Born on June 18, 1932, in the small market town of Bromsgrove, in Worcestershire, England, Geoffrey William Hill grew up in a nearby village, Fairfield, where his father worked as a police officer. A lonely, introspective child who often went for solitary walks, he sometimes recited to himself poetry from Oscar Williams’s A Little Treasury of Modern Poetry, English and American (1946), a popular collection stressing such modernists as Ezra Pound, T. S. Eliot, and William Carlos Williams.
Hill’s devotion to poetry continued after his enrollment at Keble College, Oxford, in 1950. Though not among the most active members of the young Oxford literary set, he concentrated on his English studies, acquiring a thorough knowledge of English literary and intellectual history. Under the aegis of Hall, a well-known poet and translator of Japanese literature, Hill published a few poems that at once attracted attention, but this success did not sway him from his intention to become a university teacher and scholar of English.
After graduation, he accepted a post in the English department of Leeds University, where he benefited from contact with G. Wilson Knight, generally regarded as the foremost twentieth century Shakespeare critic. Knight, like Hill, was a polymath interested especially in the religious and symbolic aspects of poetry. Under the stimulus of Knight, among others, Hill continued to write verse while earning a reputation as a difficult, immensely learned lecturer.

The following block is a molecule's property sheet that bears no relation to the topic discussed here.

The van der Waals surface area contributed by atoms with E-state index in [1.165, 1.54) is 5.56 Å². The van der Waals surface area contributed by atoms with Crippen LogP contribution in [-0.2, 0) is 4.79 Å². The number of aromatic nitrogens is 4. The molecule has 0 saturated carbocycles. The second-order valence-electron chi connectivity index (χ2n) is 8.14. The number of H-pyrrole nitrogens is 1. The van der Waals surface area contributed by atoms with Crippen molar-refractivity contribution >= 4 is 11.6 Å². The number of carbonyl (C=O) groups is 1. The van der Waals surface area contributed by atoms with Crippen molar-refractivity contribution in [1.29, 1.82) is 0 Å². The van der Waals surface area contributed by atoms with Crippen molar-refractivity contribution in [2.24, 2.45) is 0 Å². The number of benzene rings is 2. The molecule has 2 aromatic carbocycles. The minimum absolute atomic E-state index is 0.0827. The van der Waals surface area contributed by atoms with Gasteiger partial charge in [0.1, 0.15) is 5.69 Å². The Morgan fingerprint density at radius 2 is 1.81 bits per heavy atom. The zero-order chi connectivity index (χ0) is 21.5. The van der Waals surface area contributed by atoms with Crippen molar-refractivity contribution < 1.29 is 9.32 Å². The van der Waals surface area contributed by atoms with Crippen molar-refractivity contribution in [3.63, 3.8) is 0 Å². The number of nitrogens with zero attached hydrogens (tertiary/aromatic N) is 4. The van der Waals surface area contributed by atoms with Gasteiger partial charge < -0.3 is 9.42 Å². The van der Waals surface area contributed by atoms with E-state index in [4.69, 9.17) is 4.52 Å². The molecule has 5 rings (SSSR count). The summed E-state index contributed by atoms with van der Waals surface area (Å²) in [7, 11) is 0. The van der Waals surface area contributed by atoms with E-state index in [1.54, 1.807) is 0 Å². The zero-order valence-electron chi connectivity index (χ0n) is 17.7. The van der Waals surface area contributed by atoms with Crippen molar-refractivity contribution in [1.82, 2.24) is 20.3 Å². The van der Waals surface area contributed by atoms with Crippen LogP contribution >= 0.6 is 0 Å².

Hill married Nancy Whittaker in 1956, and the couple had four children. His career since the 1950’s has in essence continued the pattern laid down in his early adulthood, though the success of his verse has transformed him from an academic who writes poetry into a poet who also works as a scholar. In 1980, he was elected fellow of Emmanuel College, Cambridge, a college famous for its English faculty, like F. R. Leavis, one of the most formidable, controversial twentieth century critics. In 1987, he married Alice Goodman; the couple had one daughter. In 1988, he became university professor and professor of literature and religion at Boston University and later codirector of the Editorial Institute. In 2006, Hill moved back to Cambridge.